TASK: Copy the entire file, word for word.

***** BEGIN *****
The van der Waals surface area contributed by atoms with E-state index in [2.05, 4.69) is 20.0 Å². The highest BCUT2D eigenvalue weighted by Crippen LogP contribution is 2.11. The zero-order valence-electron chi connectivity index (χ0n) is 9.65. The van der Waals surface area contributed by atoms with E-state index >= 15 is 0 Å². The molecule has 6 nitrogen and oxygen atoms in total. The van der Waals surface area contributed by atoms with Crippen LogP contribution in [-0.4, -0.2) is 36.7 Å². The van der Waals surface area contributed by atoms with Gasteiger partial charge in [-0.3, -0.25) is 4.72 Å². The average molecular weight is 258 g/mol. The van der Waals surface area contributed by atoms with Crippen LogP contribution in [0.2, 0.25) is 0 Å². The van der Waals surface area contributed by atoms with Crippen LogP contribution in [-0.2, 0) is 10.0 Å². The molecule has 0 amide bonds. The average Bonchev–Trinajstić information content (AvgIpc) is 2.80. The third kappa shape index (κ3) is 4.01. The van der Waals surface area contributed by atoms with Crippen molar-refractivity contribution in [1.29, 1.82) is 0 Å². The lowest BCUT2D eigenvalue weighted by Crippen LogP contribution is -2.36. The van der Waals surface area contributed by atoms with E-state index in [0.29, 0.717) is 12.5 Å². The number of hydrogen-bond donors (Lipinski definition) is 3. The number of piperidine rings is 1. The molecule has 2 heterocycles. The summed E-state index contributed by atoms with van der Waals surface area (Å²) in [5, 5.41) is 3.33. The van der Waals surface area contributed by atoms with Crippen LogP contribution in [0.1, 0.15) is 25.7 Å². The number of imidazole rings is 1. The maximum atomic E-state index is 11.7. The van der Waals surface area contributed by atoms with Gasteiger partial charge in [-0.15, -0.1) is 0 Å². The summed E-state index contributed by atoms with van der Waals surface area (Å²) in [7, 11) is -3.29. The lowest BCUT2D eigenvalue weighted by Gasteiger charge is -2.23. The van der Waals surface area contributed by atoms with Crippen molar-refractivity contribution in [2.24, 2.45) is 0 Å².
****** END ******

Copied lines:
The van der Waals surface area contributed by atoms with E-state index in [2.05, 4.69) is 20.0 Å². The highest BCUT2D eigenvalue weighted by Crippen LogP contribution is 2.11. The zero-order valence-electron chi connectivity index (χ0n) is 9.65. The van der Waals surface area contributed by atoms with E-state index >= 15 is 0 Å². The molecule has 6 nitrogen and oxygen atoms in total. The van der Waals surface area contributed by atoms with Crippen LogP contribution in [-0.4, -0.2) is 36.7 Å². The van der Waals surface area contributed by atoms with Gasteiger partial charge in [-0.3, -0.25) is 4.72 Å². The average molecular weight is 258 g/mol. The van der Waals surface area contributed by atoms with Crippen LogP contribution in [0.2, 0.25) is 0 Å². The van der Waals surface area contributed by atoms with Crippen LogP contribution in [-0.2, 0) is 10.0 Å². The molecule has 0 amide bonds. The average Bonchev–Trinajstić information content (AvgIpc) is 2.80. The third kappa shape index (κ3) is 4.01. The van der Waals surface area contributed by atoms with Crippen molar-refractivity contribution in [1.29, 1.82) is 0 Å². The lowest BCUT2D eigenvalue weighted by Crippen LogP contribution is -2.36. The van der Waals surface area contributed by atoms with E-state index in [0.29, 0.717) is 12.5 Å². The number of hydrogen-bond donors (Lipinski definition) is 3. The number of piperidine rings is 1. The molecule has 2 heterocycles. The summed E-state index contributed by atoms with van der Waals surface area (Å²) in [5, 5.41) is 3.33. The van der Waals surface area contributed by atoms with Crippen LogP contribution in [0.1, 0.15) is 25.7 Å². The number of imidazole rings is 1. The maximum atomic E-state index is 11.7. The van der Waals surface area contributed by atoms with Gasteiger partial charge in [-0.15, -0.1) is 0 Å². The summed E-state index contributed by atoms with van der Waals surface area (Å²) in [7, 11) is -3.29. The lowest BCUT2D eigenvalue weighted by Gasteiger charge is -2.23. The van der Waals surface area contributed by atoms with Crippen molar-refractivity contribution in [2.24, 2.45) is 0 Å².